Our results confirm previous observational studies’ findings that AKI is an independent risk factor for the development of chronic kidney disease [30, 31]. Decline of renal function was observed in both AKI and non-AKI patients at 3 and 12 months post-treatment. However, long-term decline in renal function was significantly more severe in AKI patients. In the current study, AKI did not have a negative impact both in terms of DFS and DSM. On the contrary, DSM and disease recurrence rates were numerically (but not statistically) higher in non-AKI patients. This could have several reasons. First, we did not have access to survival and disease recurrence data of all patients, which could have led to underreporting mortality and disease recurrence in the present study. Second, due to the retrospective nature of this study, patients were not stratified by prognostic risk factors, like primary tumor site, tumor stage, age or comorbidity at diagnosis, which may have resulted in unbalanced groups. Third, the follow-up period of 29 months was relatively short. Patients with AKI did not have inferior survival rates. In addition to the arguments already mentioned, this could also be explained by our data, showing that the majority of AKI and non-AKI patients (94%) received cisplatin with a cumulative dose of ≥200 mg/m2; only in 6% of patients cisplatin was discontinued after 1 cycle. Median cumulative dose of cisplatin was > 250 mg/m2 in both groups and not statistically different between treatment groups. This was well above the minimum dose of 200 mg/m2, which confers a survival benefit in LA-SCCHN patients treated with high-dose cisplatin-based concurrent CRT .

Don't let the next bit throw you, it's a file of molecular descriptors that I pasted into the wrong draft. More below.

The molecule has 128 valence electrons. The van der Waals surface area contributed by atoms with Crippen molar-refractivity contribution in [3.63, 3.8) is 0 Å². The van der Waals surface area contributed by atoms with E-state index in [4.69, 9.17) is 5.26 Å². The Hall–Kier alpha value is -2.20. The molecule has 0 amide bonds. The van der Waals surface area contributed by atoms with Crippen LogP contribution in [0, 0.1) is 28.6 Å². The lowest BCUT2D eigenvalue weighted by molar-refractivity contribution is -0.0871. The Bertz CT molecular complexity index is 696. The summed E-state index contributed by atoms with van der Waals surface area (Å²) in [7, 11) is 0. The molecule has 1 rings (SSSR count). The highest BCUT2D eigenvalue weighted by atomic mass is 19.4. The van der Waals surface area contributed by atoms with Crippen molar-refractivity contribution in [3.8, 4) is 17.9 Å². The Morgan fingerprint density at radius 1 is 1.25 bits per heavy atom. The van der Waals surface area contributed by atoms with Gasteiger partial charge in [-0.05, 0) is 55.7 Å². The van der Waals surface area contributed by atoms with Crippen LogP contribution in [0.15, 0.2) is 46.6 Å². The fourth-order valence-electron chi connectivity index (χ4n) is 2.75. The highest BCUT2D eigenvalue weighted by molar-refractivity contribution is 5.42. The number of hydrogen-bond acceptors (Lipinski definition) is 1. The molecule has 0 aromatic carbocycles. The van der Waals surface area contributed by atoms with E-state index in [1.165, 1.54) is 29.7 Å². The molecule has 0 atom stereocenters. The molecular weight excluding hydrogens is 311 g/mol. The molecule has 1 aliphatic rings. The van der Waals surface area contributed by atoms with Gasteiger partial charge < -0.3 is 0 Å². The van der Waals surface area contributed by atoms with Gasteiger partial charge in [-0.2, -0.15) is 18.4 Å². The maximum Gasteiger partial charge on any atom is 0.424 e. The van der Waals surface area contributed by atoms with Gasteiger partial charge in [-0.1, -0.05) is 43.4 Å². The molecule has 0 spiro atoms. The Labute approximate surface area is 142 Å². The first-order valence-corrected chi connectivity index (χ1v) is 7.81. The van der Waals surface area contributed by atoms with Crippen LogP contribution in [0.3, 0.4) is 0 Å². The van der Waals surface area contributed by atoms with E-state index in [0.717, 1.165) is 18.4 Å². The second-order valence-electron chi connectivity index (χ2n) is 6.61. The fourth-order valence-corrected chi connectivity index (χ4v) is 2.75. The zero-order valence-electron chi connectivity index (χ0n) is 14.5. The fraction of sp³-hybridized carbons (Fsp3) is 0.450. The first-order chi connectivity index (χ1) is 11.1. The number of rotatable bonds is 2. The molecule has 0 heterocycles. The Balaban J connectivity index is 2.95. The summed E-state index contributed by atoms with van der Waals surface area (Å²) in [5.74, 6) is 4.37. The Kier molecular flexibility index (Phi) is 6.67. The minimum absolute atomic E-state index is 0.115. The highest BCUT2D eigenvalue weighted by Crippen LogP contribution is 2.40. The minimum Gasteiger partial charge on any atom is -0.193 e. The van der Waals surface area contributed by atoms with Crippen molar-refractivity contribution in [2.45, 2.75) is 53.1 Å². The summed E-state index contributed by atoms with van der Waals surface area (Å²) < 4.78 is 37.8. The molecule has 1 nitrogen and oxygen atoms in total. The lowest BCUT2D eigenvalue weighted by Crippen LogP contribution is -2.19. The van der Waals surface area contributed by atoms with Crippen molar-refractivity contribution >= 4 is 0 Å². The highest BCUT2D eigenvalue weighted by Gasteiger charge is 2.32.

One of the strengths of our study was that associations between potential risk factors for AKI and outcome were studied in a well-characterized study population. AKI was also defined and graded according to KDIGO criteria, making it possible to identify low grade – but nevertheless clinically relevant – AKI. This study identifies a strong association between AKI and CINV, which is an important and potentially modifiable risk factor. Limitations were the single center retrospective nature of the study, and the relatively short follow up period of 2.5 years. Also, possible dose-response associations between the stage of AKI and outcome were not assessed. Finally, the effect of AKI and CINV on patients’ quality of life, and patients’ adherence to antiemetics could not be assessed due to the study’s retrospective design.